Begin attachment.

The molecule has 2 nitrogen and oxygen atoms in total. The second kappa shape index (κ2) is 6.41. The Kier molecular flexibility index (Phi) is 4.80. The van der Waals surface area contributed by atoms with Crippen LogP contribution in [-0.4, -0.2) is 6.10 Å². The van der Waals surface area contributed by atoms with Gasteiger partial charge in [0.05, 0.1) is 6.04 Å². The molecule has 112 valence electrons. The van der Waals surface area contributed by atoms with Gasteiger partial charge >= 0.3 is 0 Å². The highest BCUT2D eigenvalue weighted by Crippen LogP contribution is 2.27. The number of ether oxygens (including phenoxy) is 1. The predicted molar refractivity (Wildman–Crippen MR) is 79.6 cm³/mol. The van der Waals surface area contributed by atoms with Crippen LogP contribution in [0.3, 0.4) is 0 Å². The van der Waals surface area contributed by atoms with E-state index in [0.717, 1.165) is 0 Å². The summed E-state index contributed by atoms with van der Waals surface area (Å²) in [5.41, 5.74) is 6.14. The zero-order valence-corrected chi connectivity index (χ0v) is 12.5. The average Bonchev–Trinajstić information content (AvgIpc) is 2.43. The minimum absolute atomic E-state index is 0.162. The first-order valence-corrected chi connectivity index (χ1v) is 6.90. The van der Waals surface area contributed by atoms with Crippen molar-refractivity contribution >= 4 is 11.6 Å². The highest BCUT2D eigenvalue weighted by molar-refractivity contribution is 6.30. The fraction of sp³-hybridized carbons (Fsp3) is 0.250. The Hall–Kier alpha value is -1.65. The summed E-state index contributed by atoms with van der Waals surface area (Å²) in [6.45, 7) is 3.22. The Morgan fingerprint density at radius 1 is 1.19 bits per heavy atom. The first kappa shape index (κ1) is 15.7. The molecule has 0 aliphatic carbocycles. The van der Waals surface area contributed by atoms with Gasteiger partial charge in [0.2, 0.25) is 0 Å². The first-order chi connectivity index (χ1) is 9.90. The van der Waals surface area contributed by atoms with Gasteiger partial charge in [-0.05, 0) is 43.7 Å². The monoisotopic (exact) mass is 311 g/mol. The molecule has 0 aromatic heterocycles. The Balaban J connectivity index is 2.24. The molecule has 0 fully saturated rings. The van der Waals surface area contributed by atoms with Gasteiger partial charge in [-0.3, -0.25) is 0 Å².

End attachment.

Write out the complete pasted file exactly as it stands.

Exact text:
The molecule has 2 nitrogen and oxygen atoms in total. The second kappa shape index (κ2) is 6.41. The Kier molecular flexibility index (Phi) is 4.80. The van der Waals surface area contributed by atoms with Crippen LogP contribution in [-0.4, -0.2) is 6.10 Å². The van der Waals surface area contributed by atoms with Gasteiger partial charge in [0.05, 0.1) is 6.04 Å². The molecule has 112 valence electrons. The van der Waals surface area contributed by atoms with Gasteiger partial charge >= 0.3 is 0 Å². The highest BCUT2D eigenvalue weighted by Crippen LogP contribution is 2.27. The number of ether oxygens (including phenoxy) is 1. The predicted molar refractivity (Wildman–Crippen MR) is 79.6 cm³/mol. The van der Waals surface area contributed by atoms with Crippen LogP contribution in [0.3, 0.4) is 0 Å². The van der Waals surface area contributed by atoms with E-state index in [0.717, 1.165) is 0 Å². The summed E-state index contributed by atoms with van der Waals surface area (Å²) in [5.41, 5.74) is 6.14. The zero-order valence-corrected chi connectivity index (χ0v) is 12.5. The average Bonchev–Trinajstić information content (AvgIpc) is 2.43. The minimum absolute atomic E-state index is 0.162. The first-order valence-corrected chi connectivity index (χ1v) is 6.90. The van der Waals surface area contributed by atoms with Crippen molar-refractivity contribution >= 4 is 11.6 Å². The highest BCUT2D eigenvalue weighted by molar-refractivity contribution is 6.30. The fraction of sp³-hybridized carbons (Fsp3) is 0.250. The Hall–Kier alpha value is -1.65. The summed E-state index contributed by atoms with van der Waals surface area (Å²) in [6.45, 7) is 3.22. The Morgan fingerprint density at radius 1 is 1.19 bits per heavy atom. The first kappa shape index (κ1) is 15.7. The molecule has 0 aliphatic carbocycles. The van der Waals surface area contributed by atoms with Gasteiger partial charge in [0.2, 0.25) is 0 Å². The first-order chi connectivity index (χ1) is 9.90. The van der Waals surface area contributed by atoms with Gasteiger partial charge in [-0.05, 0) is 43.7 Å². The monoisotopic (exact) mass is 311 g/mol. The molecule has 0 aromatic heterocycles. The Balaban J connectivity index is 2.24. The molecule has 0 fully saturated rings. The van der Waals surface area contributed by atoms with Gasteiger partial charge in [-0.3, -0.25) is 0 Å².